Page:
On July 18, the federal Finance Department released a discussion document that proposed a tectonic shift in how small businesses would be taxed. A tax policy review was not a surprise – this government did indicate in their platform that they would like to take a look at how tax is administered in Canada – great idea, the business community has been asking for a review of the tax system for many years.
What we were not expecting was completed ‘draft’ legislation and a scant 75-day consultation period, which began in the dead of summer – hardly the best time to genuinely engage stakeholders.
To be sure that the message was crystal clear, Finance Minister Morneau has stated that “we will not change our minds,” in reference to the proposals. Our members agree with the minister that this is a consultation in name only.
For some perspective, the last time changes this fundamental were made to our tax legislation, a Royal Commission was appointed in 1962, which produced a six-volume report in 1966. Changes were implemented in 1972 – 10 years after the government first began the process.
The government’s discussion document and Minister Morneau keep coming back to the mantra of “fairness”. And of course we all agree that tax policy should be fair. However, it is clear from the minister’s statements and actions that fairness – even beyond the negligible consultation period – is not the government’s objective at all.
That word “fairness” and all it represents is rather being used as a wedge between business owners and their employees.
The minister says he wants to close “loopholes,” but when you look a little closer it is obvious that he is actually referring to the very structure of our corporate tax system that was produced by a thoughtful, 10-year review and robust consultation in the 60s and 70s.
And what was the fundamental principle that the Royal Commission and legislators of the day used to create that very system? You guessed it – fairness.
Our members believe the language chosen in the discussion document portrays the government’s true valuation of the contributions of small business. Our members take offence to the tone of the document, implying that entrepreneurs avoid paying their “fair share” of tax due to taking advantage of loopholes.
To suggest that the users of the system are avoiding paying their fair share is, at best, disingenuous – politics at its worst.
The federal government asserts that they value the contribution that small businesses and entrepreneurs make to the Canadian economy. However, this appears to be quite literally untrue given the lack of credit attributed to the risk entrepreneurs assume when starting a business as well as the financial disadvantages of owning a business. These include employer-contributed pension plan, Canada Pension Plan benefits, employer-contributed health or dental benefits, maternity leave, vacation pay, sick time, and the Employment Insurance safety net.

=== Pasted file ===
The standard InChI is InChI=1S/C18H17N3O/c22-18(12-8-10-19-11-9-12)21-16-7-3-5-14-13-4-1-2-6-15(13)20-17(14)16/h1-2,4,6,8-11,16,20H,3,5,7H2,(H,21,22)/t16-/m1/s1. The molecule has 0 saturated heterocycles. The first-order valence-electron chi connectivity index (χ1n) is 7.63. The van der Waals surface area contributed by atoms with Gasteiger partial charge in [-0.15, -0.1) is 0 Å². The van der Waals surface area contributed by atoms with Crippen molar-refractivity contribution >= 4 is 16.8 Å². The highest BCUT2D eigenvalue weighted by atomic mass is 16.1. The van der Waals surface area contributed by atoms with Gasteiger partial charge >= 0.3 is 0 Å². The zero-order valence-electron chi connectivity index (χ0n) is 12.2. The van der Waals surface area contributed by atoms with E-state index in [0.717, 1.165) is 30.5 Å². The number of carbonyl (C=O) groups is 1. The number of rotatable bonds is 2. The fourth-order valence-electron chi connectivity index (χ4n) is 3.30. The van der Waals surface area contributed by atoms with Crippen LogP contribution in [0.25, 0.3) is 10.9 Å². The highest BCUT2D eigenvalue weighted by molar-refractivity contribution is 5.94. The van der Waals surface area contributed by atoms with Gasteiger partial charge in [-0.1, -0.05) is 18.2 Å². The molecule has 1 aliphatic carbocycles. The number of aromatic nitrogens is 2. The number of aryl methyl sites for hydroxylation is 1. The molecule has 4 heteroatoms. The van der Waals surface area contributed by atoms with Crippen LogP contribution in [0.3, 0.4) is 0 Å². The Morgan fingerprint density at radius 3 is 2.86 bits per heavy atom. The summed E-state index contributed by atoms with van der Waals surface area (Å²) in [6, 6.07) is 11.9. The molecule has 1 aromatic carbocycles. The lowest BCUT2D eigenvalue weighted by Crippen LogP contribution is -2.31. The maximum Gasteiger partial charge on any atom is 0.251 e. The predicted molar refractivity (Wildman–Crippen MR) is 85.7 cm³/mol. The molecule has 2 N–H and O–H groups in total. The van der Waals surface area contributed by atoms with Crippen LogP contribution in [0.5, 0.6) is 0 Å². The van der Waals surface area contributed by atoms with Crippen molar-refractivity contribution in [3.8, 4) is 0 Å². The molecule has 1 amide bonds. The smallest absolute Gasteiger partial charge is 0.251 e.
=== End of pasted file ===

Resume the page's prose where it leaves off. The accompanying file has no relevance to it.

Perhaps even more telling is the information not included in the document. Has an economic impact study been conducted on the proposed changes? Has government evaluated the increased compliance burden and financial cost to small businesses? Has government evaluated the increased cost and administration for CRA? How will the proposed changes be managed?
Some of the language is vague and subject to interpretation. For example, implementing a “reasonableness” test.
Has the benefit to the Canadian taxpayer been evaluated against the potential job loss and business failures this will result in once these measures are implemented?
When businesses lose, so does the middle class. Business owners that are affected by these changes will, quite logically, take steps to protect their livelihood, their retirement, their rainy day fund. This will mean fewer jobs, fewer hours for employees, less disposable income for charities and community organizations – putting further pressure on the country’s social safety nets.
Small business owners are the engines of our communities – these proposed changes will hurt their ability to contribute and disincentivize the next generation of entrepreneurs – not a “fair” outcome for anyone.
Is the system as it is currently designed perfect? Unlikely. Are there provisions in the current set of tax structures that could be improved upon? Probably. Should we continue to encourage those willing to take risks to create jobs in our economy? Absolutely!
We need to be careful that in the politically popular hunt to stamp out the advantages of the “wealthy” we don’t irreparably harm the imperfect but relatively competitive system we currently have. If the purpose of these changes are to provide “fairness” to the middle class, don’t forget that the vast majority of small business owners fall into this category.
Krista Ross is CEO of the Fredericton Chamber of Commerce. With more than 950 members, the Fredericton Chamber of Commerce is one of Atlantic Canada’s largest chambers of commerce. A dynamic business organization, the Fredericton Chamber of Commerce is actively engaged in policy development that affects the competitiveness of our members and of the Canadian business environment. It’s vision is Community Prosperity Through Business.
Huddle publishes commentaries from groups and individuals on important business issues facing the Maritimes. These commentaries do not necessarily reflect the opinion of Huddle.